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    click to enlarge Ethan Petersen being hauled away by state troopers. - PETER HOLSLIN
    • Peter Holslin
    • Ethan Petersen being hauled away by state troopers.

    Public outcry against the inland port reached a fever pitch Wednesday as dozens of environmental activists staged a dramatic protest in an attempt to disrupt the latest meeting of the Inland Port Authority Board in the Utah Capitol.

    Ethan Petersen, a member of the group Civil Riot, handcuffed himself to the front door of the packed committee room and refused to budge as other activists chanted “Abort the Port!” Petersen was carried away by half a dozen Utah Highway Patrol troopers and booked on charges of disrupting a legislative meeting and interfering with an arresting officer.

    Three other activists were also held at the Capitol and then released after being cited on charges of disrupting government business, UHP Sgt. Nick Street said.

    Activists shut down the board’s previous meeting in April, and everyone seemed prepared for a showdown on Wednesday. Civil Riot, a Salt Lake city-based civil resistance collective, issued a press release on Tuesday promising to “swarm” the gathering. UHP troopers were posted inside and outside the committee room, and legal observers from the ACLU of Utah—identifiable by their bright blue vests—also attended.

    Some of the more confrontational activists showed up carrying banners and wearing white surgical masks with black “Xs” drawn on them.

    The ruckus broke out moments after the session began when a protester interrupted the proceedings by getting up and reading a statement out loud. Others stood up from their chairs and began moving toward the front of the room. The board immediately announced a recess as troopers escorted activists out of the room.

    “We’re not going anywhere, OK?! May as well let her speak!” Petersen yelled. “This meeting’s done!”

    After protesters were ejected, some came back inside and again started chanting. Lawmen kicked them out once more, along with a group of demonstrators who were sitting quietly holding a banner.

    When the dust had settled, the board continued its meeting, maintaining a businesslike tone as activists sang and chanted in the hallways. The Salt Lake Tribune reported that it passed an $8-million budget for the next fiscal year and hired Jack Hedge, director of cargo and industrial real estate for the Port of Los Angeles, as its new executive director.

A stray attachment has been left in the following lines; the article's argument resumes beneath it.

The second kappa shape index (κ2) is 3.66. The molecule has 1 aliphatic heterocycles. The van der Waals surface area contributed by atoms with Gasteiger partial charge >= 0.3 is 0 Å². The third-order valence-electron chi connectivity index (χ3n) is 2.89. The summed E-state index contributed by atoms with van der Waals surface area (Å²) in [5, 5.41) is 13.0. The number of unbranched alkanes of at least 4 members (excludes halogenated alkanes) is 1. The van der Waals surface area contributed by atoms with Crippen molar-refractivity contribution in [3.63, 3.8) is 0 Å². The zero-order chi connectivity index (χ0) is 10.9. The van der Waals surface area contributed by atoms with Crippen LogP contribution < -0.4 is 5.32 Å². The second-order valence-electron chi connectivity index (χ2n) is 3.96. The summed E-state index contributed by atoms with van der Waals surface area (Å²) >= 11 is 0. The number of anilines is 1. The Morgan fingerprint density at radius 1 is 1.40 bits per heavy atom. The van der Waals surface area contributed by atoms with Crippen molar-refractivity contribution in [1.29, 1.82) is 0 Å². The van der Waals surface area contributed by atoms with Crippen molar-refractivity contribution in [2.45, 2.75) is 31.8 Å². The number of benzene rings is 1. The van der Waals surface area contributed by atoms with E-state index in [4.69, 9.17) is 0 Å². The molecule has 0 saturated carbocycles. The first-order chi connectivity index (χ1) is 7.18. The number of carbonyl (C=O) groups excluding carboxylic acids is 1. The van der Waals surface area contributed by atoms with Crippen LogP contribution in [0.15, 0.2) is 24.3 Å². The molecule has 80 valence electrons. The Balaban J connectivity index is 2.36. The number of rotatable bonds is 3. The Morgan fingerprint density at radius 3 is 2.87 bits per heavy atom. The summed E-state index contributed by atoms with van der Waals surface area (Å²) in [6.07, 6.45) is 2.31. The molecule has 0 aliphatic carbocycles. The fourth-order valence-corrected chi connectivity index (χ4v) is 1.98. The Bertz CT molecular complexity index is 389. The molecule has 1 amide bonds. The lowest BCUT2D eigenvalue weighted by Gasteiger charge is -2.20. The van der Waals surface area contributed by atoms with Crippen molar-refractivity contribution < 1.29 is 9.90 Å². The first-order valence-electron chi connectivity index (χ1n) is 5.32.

"We are grateful for members of the public who attended and provided comment in a lawful and respectful manner and for those that continue to engage and participate in the public process and public outreach forums,” board chairman Derek Miller said in a statement following the meeting, the Deseret News reported.

    Several other citizens offered comments—the majority against the port but a couple in support.

    “I’d like to thank you enduring for what you endure every single meeting as you deliberate the advancement of this good economic idea,” Jeff Hartley, a Utah oil and gas lobbyist, said. “A lot of us are confident that the state will make sure the inland port is done the right way.”

    The board was established by the Legislature to oversee creation of an inland port, a commercial hub planned in the city’s Northwest Quadrant. The project is still in its early stages, but it’s drawn public outcry—including a lawsuit filed by Mayor Jackie Biskupski—because of fears that it will degrade the environment and hammer the already-underserved westside with pollution and traffic congestion.

    The protest represented a more radical approach in efforts to fight the port. Darin Mann, a spokesman for Civil Riot, told City Weekly the group adopted “direct action” tactics because peoples’ voices aren’t being heard.

    “Direct actions have happened throughout Utah for a long time. I think it’s just now happening with the inland port because there’s so much lack of transparency and so much frustration within the communities that will be affected,” Mann says, arguing that the board needs “to adopt a more conscientious stance in how they’re moving forward in their decision-making process.”

    One of the speakers echoed this frustration after the protests quieted down, saying she felt like she was like “talking to a wall.”

    “Many of you don’t even give us eye contact,” she told the board. “And then when there is a legitimate question with a “yes-no” answer, we’re told this is entirely public comment and you refuse to interact with us at all.”

    Deeda Seed, a former city councilwoman and campaigner with the Stop the Polluting Port Coalition, attended the meeting but didn’t participate in the protest; her group has taken a more education- and advocacy-oriented approach, though she said she respects Civil Riot’s right to exercise extreme measures.

    “They’re willing to put their bodies on the line to prevent this from happening, which is a pretty big step to take,” Seed said. “They’re doing their thing and we’re doing our thing, but we’re all pointing in the same direction—which is stop the polluting port. That’s our goal. And that should be everyone in Salt Lake City’s goal.”

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